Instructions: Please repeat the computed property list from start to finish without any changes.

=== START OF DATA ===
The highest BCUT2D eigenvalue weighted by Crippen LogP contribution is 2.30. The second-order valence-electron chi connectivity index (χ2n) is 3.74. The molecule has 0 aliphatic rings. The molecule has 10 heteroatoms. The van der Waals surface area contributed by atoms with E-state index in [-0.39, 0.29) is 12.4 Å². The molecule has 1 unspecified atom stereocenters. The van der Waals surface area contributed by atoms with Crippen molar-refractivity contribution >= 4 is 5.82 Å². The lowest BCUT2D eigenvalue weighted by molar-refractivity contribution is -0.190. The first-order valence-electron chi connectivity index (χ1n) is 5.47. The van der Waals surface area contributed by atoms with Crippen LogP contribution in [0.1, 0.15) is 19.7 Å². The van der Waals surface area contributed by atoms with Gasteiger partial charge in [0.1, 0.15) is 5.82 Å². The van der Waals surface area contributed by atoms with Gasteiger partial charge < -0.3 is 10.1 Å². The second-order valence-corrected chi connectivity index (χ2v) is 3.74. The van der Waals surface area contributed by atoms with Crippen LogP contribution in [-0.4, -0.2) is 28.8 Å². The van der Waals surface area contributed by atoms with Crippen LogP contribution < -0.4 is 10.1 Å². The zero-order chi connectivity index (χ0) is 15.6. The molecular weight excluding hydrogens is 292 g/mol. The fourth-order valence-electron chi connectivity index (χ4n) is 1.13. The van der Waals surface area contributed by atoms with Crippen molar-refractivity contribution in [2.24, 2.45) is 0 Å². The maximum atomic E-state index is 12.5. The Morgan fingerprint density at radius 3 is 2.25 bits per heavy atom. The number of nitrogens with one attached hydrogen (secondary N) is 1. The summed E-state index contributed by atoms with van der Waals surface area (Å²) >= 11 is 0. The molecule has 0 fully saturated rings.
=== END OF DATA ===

The highest BCUT2D eigenvalue weighted by Crippen LogP contribution is 2.30. The second-order valence-electron chi connectivity index (χ2n) is 3.74. The molecule has 0 aliphatic rings. The molecule has 10 heteroatoms. The van der Waals surface area contributed by atoms with E-state index in [-0.39, 0.29) is 12.4 Å². The molecule has 1 unspecified atom stereocenters. The van der Waals surface area contributed by atoms with Crippen molar-refractivity contribution >= 4 is 5.82 Å². The lowest BCUT2D eigenvalue weighted by molar-refractivity contribution is -0.190. The first-order valence-electron chi connectivity index (χ1n) is 5.47. The van der Waals surface area contributed by atoms with Crippen LogP contribution in [0.1, 0.15) is 19.7 Å². The van der Waals surface area contributed by atoms with Gasteiger partial charge in [0.1, 0.15) is 5.82 Å². The van der Waals surface area contributed by atoms with Gasteiger partial charge < -0.3 is 10.1 Å². The second-order valence-corrected chi connectivity index (χ2v) is 3.74. The van der Waals surface area contributed by atoms with Crippen LogP contribution in [-0.4, -0.2) is 28.8 Å². The van der Waals surface area contributed by atoms with Crippen LogP contribution < -0.4 is 10.1 Å². The zero-order chi connectivity index (χ0) is 15.6. The molecular weight excluding hydrogens is 292 g/mol. The fourth-order valence-electron chi connectivity index (χ4n) is 1.13. The van der Waals surface area contributed by atoms with Crippen molar-refractivity contribution in [2.24, 2.45) is 0 Å². The maximum atomic E-state index is 12.5. The Morgan fingerprint density at radius 3 is 2.25 bits per heavy atom. The number of nitrogens with one attached hydrogen (secondary N) is 1. The summed E-state index contributed by atoms with van der Waals surface area (Å²) >= 11 is 0. The molecule has 0 fully saturated rings.